What is an attack?

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Dec 292012

The main problem appears to be the belief that the Rules Book states that the attacker’s arm must be extended. What makes an action an attack is something that has been discussed for centuries. There are, it sometimes seems, two schools regarding this question. One states that the arm must be fully extended in order to be attacking; the other school is just as adamant in stating that whomever starts moving forward with even the intent to hit is the attacker. The truth is actually somewhere in the middle.

Look at the Rules Book. Rule t.7 is supposed to define the attack. “The attack is the initial offensive action made by extending the arm and continuously threatening the opponent’s target.”

Does this tell the whole story? Hardly. To find out what an attack is, there are two important things one needs to understand.

One is that you’ll not find the answer by only looking in the Rules Book. (Remember that the Rules Book doesn’t even state which arm has to be extending to make an attack.) The Rules Book does not have a glossary so there are no definitions as to what an “offensive action” is or what “threatening” means. The definition as to what is an attack is derived from both the Rules Book and from convention — what is called an attack by the world’s best referees.

That it really isn’t what one person does that makes an action an attack is the other important point to consider. The attack is defined by what both fencers do in relationship to each other. Here is an example. In a foil bout between Mary and Sue, Mary lunges while extending her arm. Her arm is fully extended and straight just before her forward foot hits the ground. What fencing action has Mary done? Here are three possibilities:

  1. If Sue was immobile, in lunge distance, and in the On Guard position, Mary made an ATTACK.
  2. If, just before Mary started her lunge while extending her arm, Sue lunged while extending her arm, Mary made a COUNTER ATTACK.
  3. If Sue was immobile, beyond lunge distance, in the On Guard position, and advanced after Mary had finished her lunge, Mary established a POINT IN LINE.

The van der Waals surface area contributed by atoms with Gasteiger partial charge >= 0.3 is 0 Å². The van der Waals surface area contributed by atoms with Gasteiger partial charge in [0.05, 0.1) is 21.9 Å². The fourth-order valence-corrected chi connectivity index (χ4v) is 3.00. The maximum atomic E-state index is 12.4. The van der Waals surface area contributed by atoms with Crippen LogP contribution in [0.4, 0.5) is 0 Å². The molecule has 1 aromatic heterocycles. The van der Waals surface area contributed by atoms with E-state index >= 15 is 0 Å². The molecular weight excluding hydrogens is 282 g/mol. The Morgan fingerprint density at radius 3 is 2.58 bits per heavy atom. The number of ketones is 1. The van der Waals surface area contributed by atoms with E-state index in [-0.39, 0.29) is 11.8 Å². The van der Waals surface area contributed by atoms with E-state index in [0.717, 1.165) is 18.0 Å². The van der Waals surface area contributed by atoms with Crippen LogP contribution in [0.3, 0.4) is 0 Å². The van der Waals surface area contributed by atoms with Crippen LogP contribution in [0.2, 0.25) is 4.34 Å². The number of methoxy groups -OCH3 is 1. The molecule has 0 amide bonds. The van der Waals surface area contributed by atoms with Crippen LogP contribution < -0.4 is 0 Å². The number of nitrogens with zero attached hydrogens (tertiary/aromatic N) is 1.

In this example, the same “movement” by Mary resulted in three different “actions.”

One will overhear something such as the following at competitions all over the world after a top-level referee correctly says “Halt. Attack from the left. Point for the left.” when the fencer on the left went after his opponent with his guard next to his hip and then finally started extending just before the opponent — who had been desperately trying to make a parry — ultimately extended his arm: “‘We’ve got to let everyone know what’s going on. ‘They’ are calling any aggressive movement an attack.'”

It is important to realize that the referee is supposed to analyze “actions.” In this example – even though there was much “movement” – the end result was an attack.

What makes one’s action an attack is one’s movement in relationship to what the opponent is doing. Knowing this, take another look at Rule t7 paying particular attention to some key words.

“The attack is the INITIAL OFFENSIVE action made by EXTENDING the arm and CONTINUOUSLY THREATENING the opponent’s target . . .”

  • INITIAL — you must start your action before your opponent. This does not at all mean who started moving first.
  • OFFENSIVE — you must be going toward your opponent. Attempting a parry is not offensive.
  • EXTENDING — for those of you who know grammar, this is a gerund; it connotes action. The arm never has to become extended to have a correctly executed attack. To have an extending arm, your hand must be going away from your body.
  • CONTINUOUSLY — non-stop. You must keep attacking. If you “break” your attack — stop moving forward or hold back your arm — you are no longer attacking and, if your opponent starts an attack of her own, your continuation may become a counter attack. The attacker who lunges has the attack end when the front foot lands.
  • THREATENING — you must present a danger to your opponent. This word really has two parts to its definition. One is the relationship of distance between the fencers in determining whether one is threatening. If your opponent is within advance lunge distance, you can be threatening; you can start an attack. If your opponent is beyond advance lunge distance, you cannot be threatening; you cannot start an attack – even if your opponent were to remain completely immobile, your attack would not start until you were at advance lunge distance. The other part that is important in defining this word is that your point (for foil) or your blade (for sabre) is going toward your opponent’s valid target. It is a very common misconception that, for example, a foil attack requires the point to be “aimed” at the valid target before an attack starts.

If one were to only use the Rules Book to decide what constituted an attack one could easily argue in favor of foil fencer John in this completely absurd example: John extends his arm aiming the point directly at the middle of Bob’s chest. John then lunges without moving his arm. After John lunges, Bob sticks out his arm. John’s point arrives on Bob’s arm; Bob’s point arrives on target. Is it a point for Bob because John couldn’t have been attacking? Since John hit Bob on the arm, John clearly wasn’t “continuously threatening the valid surface” of Bob. Here, of course, the referee would say that John’s attack was off target and Bob’s action was a counter attack; no touch is awarded.